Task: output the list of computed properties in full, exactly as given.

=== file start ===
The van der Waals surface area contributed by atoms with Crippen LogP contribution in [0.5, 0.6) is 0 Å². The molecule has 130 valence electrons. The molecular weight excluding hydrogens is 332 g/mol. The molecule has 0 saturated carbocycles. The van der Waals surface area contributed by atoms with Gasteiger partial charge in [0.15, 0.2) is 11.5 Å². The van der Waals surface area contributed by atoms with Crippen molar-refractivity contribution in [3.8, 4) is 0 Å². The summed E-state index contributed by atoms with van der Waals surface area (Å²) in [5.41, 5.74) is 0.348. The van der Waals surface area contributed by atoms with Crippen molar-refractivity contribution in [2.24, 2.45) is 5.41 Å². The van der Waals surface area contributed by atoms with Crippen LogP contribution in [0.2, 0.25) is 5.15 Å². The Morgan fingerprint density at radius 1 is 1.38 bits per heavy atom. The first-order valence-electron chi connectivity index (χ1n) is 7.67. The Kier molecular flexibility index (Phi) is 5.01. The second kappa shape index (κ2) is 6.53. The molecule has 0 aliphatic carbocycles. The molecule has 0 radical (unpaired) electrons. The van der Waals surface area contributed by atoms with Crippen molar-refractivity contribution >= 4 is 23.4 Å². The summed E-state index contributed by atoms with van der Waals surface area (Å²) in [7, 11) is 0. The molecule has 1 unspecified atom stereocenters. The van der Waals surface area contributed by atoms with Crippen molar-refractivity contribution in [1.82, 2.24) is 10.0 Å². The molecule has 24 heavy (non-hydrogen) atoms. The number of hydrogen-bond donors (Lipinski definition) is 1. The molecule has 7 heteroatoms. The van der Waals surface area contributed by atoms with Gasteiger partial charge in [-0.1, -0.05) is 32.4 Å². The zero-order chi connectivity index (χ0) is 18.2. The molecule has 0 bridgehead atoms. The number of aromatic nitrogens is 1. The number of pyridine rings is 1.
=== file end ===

The van der Waals surface area contributed by atoms with Crippen LogP contribution in [0.5, 0.6) is 0 Å². The molecule has 130 valence electrons. The molecular weight excluding hydrogens is 332 g/mol. The molecule has 0 saturated carbocycles. The van der Waals surface area contributed by atoms with Gasteiger partial charge in [0.15, 0.2) is 11.5 Å². The van der Waals surface area contributed by atoms with Crippen molar-refractivity contribution in [3.8, 4) is 0 Å². The summed E-state index contributed by atoms with van der Waals surface area (Å²) in [5.41, 5.74) is 0.348. The van der Waals surface area contributed by atoms with Crippen molar-refractivity contribution in [2.24, 2.45) is 5.41 Å². The van der Waals surface area contributed by atoms with Crippen LogP contribution in [0.2, 0.25) is 5.15 Å². The Morgan fingerprint density at radius 1 is 1.38 bits per heavy atom. The first-order valence-electron chi connectivity index (χ1n) is 7.67. The Kier molecular flexibility index (Phi) is 5.01. The second kappa shape index (κ2) is 6.53. The molecule has 0 aliphatic carbocycles. The molecule has 0 radical (unpaired) electrons. The van der Waals surface area contributed by atoms with Crippen molar-refractivity contribution >= 4 is 23.4 Å². The summed E-state index contributed by atoms with van der Waals surface area (Å²) in [7, 11) is 0. The molecule has 1 unspecified atom stereocenters. The van der Waals surface area contributed by atoms with Crippen molar-refractivity contribution in [1.82, 2.24) is 10.0 Å². The molecule has 24 heavy (non-hydrogen) atoms. The number of hydrogen-bond donors (Lipinski definition) is 1. The molecule has 7 heteroatoms. The van der Waals surface area contributed by atoms with Gasteiger partial charge in [-0.1, -0.05) is 32.4 Å². The zero-order chi connectivity index (χ0) is 18.2. The molecule has 0 bridgehead atoms. The number of aromatic nitrogens is 1. The number of pyridine rings is 1.